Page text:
A great way of exploring the city by day and finding out about its interesting history is on a tour with Jane Flood (+258-824-190-574, firstname.lastname@example.org), a British expat who’s been living in the city for several years. Jane has an encyclopaedic knowledge of its streets and seems to know just about everyone in town, from security guards to artists. She offers a number of fantastic tours of the city, including a Top 10, which covers the city’s highlights in a few hours; food and art tours; and architecture walks, from Art Deco and colonial to one dedicated to Pancho Guedes, a famous Portuguese architect influenced by Gaudi and Frank Lloyd Wright. For a different side of the city, explore the working class neighbourhood of Mafalala with Ivan Laranjeira and eat a home-cooked Mozambican meal, listen to local music, and visit the former homes of Mozambican ex-presidents Samora Machel and Joaquim Chissano.
When you’re not walking, the cheapest way to get around Maputo is by taking the crowded minibus taxis, known as chapas, which will give you a taste of local life. More expensive are the green-and-yellow tuk-tuks that weave in and out of traffic (the reliable and charming Jorge, +258-844-100-001, drives a gleaming vintage-style tuk-tuk and offers tours of the city). Regular sedan taxis are also green and yellow, and are likely to charge you three times as much as they charge locals — negotiate the fare before you start the journey. Taxi drivers speak a bare minimum of English, so it’s worth having a few key Portuguese phrases to communicate with (waiters and staff in upmarket or touristy restaurants and hotels tend to speak decent English).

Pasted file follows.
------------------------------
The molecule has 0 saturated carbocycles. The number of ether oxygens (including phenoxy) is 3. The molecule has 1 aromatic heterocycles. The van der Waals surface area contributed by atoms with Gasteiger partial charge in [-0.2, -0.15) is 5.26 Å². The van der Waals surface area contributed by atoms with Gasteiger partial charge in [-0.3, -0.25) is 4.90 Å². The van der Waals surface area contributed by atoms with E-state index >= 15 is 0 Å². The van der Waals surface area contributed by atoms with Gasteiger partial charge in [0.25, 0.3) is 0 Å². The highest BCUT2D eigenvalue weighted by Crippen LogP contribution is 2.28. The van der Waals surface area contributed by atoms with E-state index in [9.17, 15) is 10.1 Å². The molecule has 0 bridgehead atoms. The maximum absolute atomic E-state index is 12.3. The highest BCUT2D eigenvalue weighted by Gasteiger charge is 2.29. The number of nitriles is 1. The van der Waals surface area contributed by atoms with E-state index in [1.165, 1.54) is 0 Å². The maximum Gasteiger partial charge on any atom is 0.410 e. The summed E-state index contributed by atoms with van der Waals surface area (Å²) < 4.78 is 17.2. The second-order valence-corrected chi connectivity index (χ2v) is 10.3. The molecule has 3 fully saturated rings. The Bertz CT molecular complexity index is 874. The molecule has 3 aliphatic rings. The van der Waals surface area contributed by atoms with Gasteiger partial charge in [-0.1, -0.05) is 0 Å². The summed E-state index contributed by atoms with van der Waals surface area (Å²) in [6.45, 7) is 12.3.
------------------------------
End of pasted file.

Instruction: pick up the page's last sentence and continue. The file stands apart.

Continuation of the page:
If you’re after sand and sea you’ll need to head out of the city to find the best beaches. Take the short ferry ride across the bay to Catembe for a long stretch of sand with great views back over the city and sunset cocktails and tapas on the pier of the Marisol Baia Restaurant. A couple of hours away from Maputo by ferry is beautiful, laidback Inhaca Island, with mangrove forests, coconut groves and huge sand dunes, and coral reefs for snorkeling and scuba diving. You can visit Inhaca for the day trip, or make a weekend of it and stay over at one of the resorts, such as Pestana Inhaca Lodge.
Wildlife-lovers can book a guided 4×4 trip to Maputo Special Reserve, not far from the city, and go bundu bashing on sandy tracks through coastal forests and past rivers and lakes, spotting giraffe, zebra and elephant, or do a day trip just over the border to South Africa’s Kruger National Park for Big Five game viewing.